Aquilegia 'Dorothy Rose' Aquilegia 'Dorothy Rose'

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  • Photo Courtesy of Walters Gardens, Inc.

Aquilegia 'Dorothy Rose'

Quick Overview

  • Beautiful Blooms,
  • Great Cut Flower,
  • Easy Growing,
Common Name:Columbine
Plant Type:Perennial
Hardiness Zone:3, 4, 5, 6, 7, 8, 9
Height:1 - 3 Feet
Spread:1 - 2 Feet
Exposure:Full Sun (+6 hrs.)
Part Shade (4-6 hrs.)
Nature Attractions:Butterflies, Hummingbirds
Critter Resistance:Rabbit
Flower Color:Pink Shades

Availability: Out of stock

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Description

Details

(Columbine) Aquilegia 'Dorothy Rose' has exquisite rose-pink flowers which are displayed high above glaucous-blue foliage. The unique hose-in-hose style blooms of 'Dorothy Rose' looks like several flowers set inside of each other, resembling a ruffled ballerina's dress. Resistant to deer and rabbits.
More Info

Aquilegia vulgaris 'Dorothy Rose'

Common Name Columbine
USDA Hardiness Zone 3, 4, 5, 6, 7, 8, 9
Plant Type Perennial
Sun Exposure Full Sun (+6 hrs.), Part Shade (4-6 hrs.)
Soil Moisture Needs Moderate, Moist
Nature Attractions Butterflies, Hummingbirds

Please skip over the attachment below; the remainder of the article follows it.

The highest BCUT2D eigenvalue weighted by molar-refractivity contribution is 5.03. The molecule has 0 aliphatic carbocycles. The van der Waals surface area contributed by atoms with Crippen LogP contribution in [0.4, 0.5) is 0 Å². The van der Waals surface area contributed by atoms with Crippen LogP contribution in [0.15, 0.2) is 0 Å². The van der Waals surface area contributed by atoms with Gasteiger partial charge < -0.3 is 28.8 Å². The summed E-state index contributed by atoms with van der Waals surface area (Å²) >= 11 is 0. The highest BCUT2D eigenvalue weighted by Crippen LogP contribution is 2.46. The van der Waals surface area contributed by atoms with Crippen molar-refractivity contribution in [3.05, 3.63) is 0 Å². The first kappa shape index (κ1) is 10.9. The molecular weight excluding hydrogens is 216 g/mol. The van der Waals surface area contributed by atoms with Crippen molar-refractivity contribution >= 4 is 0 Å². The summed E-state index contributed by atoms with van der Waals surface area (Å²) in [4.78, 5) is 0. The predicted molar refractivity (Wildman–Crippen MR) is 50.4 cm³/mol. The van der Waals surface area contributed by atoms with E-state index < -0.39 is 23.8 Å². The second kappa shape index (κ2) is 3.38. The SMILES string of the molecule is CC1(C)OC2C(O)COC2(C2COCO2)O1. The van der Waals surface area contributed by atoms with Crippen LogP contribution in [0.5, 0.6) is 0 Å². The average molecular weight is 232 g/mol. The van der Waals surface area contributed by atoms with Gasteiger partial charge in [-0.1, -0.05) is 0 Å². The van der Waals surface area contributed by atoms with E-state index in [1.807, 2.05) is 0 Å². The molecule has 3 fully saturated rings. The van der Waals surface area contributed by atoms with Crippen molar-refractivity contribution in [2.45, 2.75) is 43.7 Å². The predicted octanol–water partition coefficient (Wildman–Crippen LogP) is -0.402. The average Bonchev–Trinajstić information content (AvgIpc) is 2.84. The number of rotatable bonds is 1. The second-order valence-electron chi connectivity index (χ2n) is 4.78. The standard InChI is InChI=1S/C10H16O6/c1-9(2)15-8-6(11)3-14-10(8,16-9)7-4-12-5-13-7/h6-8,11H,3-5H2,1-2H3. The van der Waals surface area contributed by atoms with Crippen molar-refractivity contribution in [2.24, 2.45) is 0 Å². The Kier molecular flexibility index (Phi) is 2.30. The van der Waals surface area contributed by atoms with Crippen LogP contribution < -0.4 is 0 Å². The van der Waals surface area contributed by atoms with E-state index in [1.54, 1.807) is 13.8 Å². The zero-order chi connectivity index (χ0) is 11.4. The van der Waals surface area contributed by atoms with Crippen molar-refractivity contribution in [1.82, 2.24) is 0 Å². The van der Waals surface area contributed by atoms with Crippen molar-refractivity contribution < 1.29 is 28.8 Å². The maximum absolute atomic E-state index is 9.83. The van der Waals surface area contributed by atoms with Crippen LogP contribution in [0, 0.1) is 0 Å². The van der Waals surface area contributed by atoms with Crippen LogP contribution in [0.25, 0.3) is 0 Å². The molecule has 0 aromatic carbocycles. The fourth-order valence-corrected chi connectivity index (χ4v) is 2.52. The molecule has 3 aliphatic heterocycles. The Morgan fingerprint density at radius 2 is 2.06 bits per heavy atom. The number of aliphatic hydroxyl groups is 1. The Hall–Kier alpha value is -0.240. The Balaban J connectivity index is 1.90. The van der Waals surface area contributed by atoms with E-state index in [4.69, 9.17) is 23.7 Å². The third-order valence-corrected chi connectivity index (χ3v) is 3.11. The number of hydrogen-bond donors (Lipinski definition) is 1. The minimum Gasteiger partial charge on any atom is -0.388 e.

Critter Resistance Rabbit
Flower Color Pink Shades
Attributes Cut Flower or Foliage, Deciduous
Design Use Border, Container, Massing, Specimen
Season of Interest (Flowering) Late Spring or Early Summer
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Customer Reviews

Hardy and Beautiful Review by Sheila | Zone: 7a
Quality
This plant was the most hearty and beautiful display ever!! Spring of 2008. I am now back for more. (Posted on 12/27/2009)
Homeowner Tips
Columbine should be planted in partial shade areas in southern climates. They can tolerate full sun in the north, although light shade will prolong their flowering time. They grow very easily in loose, average to rich, well-drained soil. In the fall, columbine should be cut back to their basal foliage. Remove only the dead leaves in the spring. Columbine can sometimes be affected by leaf miners. If this happens, remove and destroy all the leaves affected by the leaf miners. Columbines do not require mulching unless they are planted in beds with wide open exposures. Propagation should be done by seed rather than by division.